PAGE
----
According to Jim Dalrymple of The Loop, a December launch date for the Mac App Store for Snow Leopard is too early, though his sources have told him that Apple intends to meet its self-imposed 90-day deadline of late January. The news also corroborates what was told to AppleInsider in November.
The latest report contradicts rumors that emerged earlier this week that claimed Apple is "way ahead of schedule" and plans to launch the Mac App Store in time for Christmas.
Apple announced the Mac App Store at its "Back to the Mac" event in October. The new store is similar to the App Store for iOS, with developers receiving a 70 percent cut of sales and Apple keeping 30 percent. Apple CEO Steve Jobs was quick to reassure worried users that the Mac App Store will be only an option for developers and users, rather than a "walled garden" like iOS.
Following the announcement, Apple released review guidelines and an initial outline for developers on how to get their apps listed in the new store.
Last week, Apple issued notices to developers informing them that, unlike on iOS, trial versions of software will not be allowed on the Mac App Store.
"Your website is the best place to provide demos, trial versions, or betas of your software for customers to explore," Apple wrote. "The apps you submit to be reviewed for the Mac App Store should be fully functional, retail versions of your apps."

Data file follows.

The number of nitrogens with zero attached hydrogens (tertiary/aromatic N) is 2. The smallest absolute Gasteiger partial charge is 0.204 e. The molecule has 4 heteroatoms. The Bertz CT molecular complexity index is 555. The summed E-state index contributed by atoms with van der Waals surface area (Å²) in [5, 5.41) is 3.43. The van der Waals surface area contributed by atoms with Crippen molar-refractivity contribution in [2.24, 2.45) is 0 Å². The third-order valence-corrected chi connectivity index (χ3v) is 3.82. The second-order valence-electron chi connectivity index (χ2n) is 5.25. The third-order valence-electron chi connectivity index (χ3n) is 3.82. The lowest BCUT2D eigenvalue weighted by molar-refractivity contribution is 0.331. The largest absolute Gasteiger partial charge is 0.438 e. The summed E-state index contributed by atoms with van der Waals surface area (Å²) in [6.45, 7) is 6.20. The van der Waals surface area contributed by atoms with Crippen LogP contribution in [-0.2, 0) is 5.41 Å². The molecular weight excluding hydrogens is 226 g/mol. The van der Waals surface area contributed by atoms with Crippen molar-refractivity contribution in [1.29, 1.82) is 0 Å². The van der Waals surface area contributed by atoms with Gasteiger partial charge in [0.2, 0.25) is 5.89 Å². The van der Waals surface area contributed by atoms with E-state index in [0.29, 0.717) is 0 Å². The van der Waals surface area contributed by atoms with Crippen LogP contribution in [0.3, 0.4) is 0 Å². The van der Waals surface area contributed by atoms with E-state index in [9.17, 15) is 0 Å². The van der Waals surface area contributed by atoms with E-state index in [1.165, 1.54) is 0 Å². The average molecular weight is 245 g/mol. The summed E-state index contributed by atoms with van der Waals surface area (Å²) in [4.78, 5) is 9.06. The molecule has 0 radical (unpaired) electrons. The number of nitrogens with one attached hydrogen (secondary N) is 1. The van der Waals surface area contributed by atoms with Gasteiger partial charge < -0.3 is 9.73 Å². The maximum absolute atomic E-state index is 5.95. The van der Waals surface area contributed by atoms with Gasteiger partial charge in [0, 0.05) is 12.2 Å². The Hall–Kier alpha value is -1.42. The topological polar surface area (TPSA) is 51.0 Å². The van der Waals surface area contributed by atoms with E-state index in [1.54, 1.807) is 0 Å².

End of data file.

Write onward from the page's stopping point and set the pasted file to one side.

The initial betas of Mac OS X 10.6.6 appear to include support for the Mac App Store. Developers with the early build were reportedly told that the Snow Leopard update "contains developer support for fetching and renewing App Store receipts."
Dalrymple has a reliable track record with his sources. In October, Dalrymple claimed that Apple had developed a 7-inch iPad in its internal labs, but decided not to release it.
"The iPad is one of the best selling devices in history," Dalrymple said. "Why would Apple need to release a smaller version to compete in a market it owns. It doesn't."
Several weeks later, comments from Jobs about 7-inch tablets and extensive touchscreen interface research performed by Apple appeared to support Dalrymple's claim that Apple had worked on a 7-inch iPad but decided not to release it.